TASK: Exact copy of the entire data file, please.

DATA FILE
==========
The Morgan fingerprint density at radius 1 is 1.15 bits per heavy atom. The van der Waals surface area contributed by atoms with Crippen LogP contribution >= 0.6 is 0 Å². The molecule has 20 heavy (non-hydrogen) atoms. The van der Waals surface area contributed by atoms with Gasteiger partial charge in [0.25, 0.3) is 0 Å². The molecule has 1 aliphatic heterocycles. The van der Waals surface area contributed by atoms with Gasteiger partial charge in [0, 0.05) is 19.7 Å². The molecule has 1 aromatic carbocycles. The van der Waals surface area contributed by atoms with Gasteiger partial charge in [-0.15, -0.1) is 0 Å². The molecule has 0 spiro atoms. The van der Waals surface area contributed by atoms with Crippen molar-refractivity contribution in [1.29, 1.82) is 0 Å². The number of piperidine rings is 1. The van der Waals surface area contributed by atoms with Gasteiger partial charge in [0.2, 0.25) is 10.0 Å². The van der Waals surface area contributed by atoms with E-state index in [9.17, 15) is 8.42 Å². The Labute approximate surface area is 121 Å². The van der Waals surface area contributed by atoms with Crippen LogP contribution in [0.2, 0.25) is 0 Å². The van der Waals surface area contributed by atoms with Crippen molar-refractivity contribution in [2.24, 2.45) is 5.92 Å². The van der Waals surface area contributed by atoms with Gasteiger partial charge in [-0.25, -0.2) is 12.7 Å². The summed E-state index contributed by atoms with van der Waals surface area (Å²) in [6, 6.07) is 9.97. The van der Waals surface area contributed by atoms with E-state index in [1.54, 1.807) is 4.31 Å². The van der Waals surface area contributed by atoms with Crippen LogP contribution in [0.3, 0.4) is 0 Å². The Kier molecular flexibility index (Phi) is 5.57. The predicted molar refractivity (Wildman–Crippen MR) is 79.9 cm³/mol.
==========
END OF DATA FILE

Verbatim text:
The Morgan fingerprint density at radius 1 is 1.15 bits per heavy atom. The van der Waals surface area contributed by atoms with Crippen LogP contribution >= 0.6 is 0 Å². The molecule has 20 heavy (non-hydrogen) atoms. The van der Waals surface area contributed by atoms with Gasteiger partial charge in [0.25, 0.3) is 0 Å². The molecule has 1 aliphatic heterocycles. The van der Waals surface area contributed by atoms with Gasteiger partial charge in [0, 0.05) is 19.7 Å². The molecule has 1 aromatic carbocycles. The van der Waals surface area contributed by atoms with Gasteiger partial charge in [-0.15, -0.1) is 0 Å². The molecule has 0 spiro atoms. The van der Waals surface area contributed by atoms with Crippen molar-refractivity contribution in [1.29, 1.82) is 0 Å². The number of piperidine rings is 1. The van der Waals surface area contributed by atoms with Gasteiger partial charge in [0.2, 0.25) is 10.0 Å². The van der Waals surface area contributed by atoms with E-state index in [9.17, 15) is 8.42 Å². The Labute approximate surface area is 121 Å². The van der Waals surface area contributed by atoms with Crippen LogP contribution in [0.2, 0.25) is 0 Å². The van der Waals surface area contributed by atoms with Crippen molar-refractivity contribution in [2.24, 2.45) is 5.92 Å². The van der Waals surface area contributed by atoms with Gasteiger partial charge in [-0.25, -0.2) is 12.7 Å². The summed E-state index contributed by atoms with van der Waals surface area (Å²) in [6, 6.07) is 9.97. The van der Waals surface area contributed by atoms with E-state index in [1.54, 1.807) is 4.31 Å². The van der Waals surface area contributed by atoms with Crippen LogP contribution in [0.3, 0.4) is 0 Å². The Kier molecular flexibility index (Phi) is 5.57. The predicted molar refractivity (Wildman–Crippen MR) is 79.9 cm³/mol.